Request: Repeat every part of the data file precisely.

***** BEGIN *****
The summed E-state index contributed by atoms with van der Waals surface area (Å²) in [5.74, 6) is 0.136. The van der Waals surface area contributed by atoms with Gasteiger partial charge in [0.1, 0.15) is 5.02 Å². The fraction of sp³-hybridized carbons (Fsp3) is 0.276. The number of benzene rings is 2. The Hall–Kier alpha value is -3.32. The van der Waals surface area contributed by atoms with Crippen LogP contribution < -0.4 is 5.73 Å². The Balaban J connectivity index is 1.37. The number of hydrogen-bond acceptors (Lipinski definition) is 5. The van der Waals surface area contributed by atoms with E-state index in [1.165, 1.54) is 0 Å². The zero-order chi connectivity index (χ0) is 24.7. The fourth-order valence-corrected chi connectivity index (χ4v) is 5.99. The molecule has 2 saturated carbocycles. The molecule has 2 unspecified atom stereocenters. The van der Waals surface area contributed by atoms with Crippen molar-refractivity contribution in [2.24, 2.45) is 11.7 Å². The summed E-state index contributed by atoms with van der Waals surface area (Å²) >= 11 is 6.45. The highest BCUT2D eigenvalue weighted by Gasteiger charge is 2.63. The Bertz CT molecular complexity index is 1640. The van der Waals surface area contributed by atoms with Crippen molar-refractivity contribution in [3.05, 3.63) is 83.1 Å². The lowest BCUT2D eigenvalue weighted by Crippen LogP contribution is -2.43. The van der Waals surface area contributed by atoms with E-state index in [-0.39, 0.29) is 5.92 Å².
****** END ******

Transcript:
The summed E-state index contributed by atoms with van der Waals surface area (Å²) in [5.74, 6) is 0.136. The van der Waals surface area contributed by atoms with Gasteiger partial charge in [0.1, 0.15) is 5.02 Å². The fraction of sp³-hybridized carbons (Fsp3) is 0.276. The number of benzene rings is 2. The Hall–Kier alpha value is -3.32. The van der Waals surface area contributed by atoms with Crippen LogP contribution < -0.4 is 5.73 Å². The Balaban J connectivity index is 1.37. The number of hydrogen-bond acceptors (Lipinski definition) is 5. The van der Waals surface area contributed by atoms with E-state index in [1.165, 1.54) is 0 Å². The zero-order chi connectivity index (χ0) is 24.7. The fourth-order valence-corrected chi connectivity index (χ4v) is 5.99. The molecule has 2 saturated carbocycles. The molecule has 2 unspecified atom stereocenters. The van der Waals surface area contributed by atoms with Crippen molar-refractivity contribution in [2.24, 2.45) is 11.7 Å². The summed E-state index contributed by atoms with van der Waals surface area (Å²) >= 11 is 6.45. The highest BCUT2D eigenvalue weighted by Gasteiger charge is 2.63. The Bertz CT molecular complexity index is 1640. The van der Waals surface area contributed by atoms with Crippen molar-refractivity contribution in [3.05, 3.63) is 83.1 Å². The lowest BCUT2D eigenvalue weighted by Crippen LogP contribution is -2.43. The van der Waals surface area contributed by atoms with E-state index in [-0.39, 0.29) is 5.92 Å².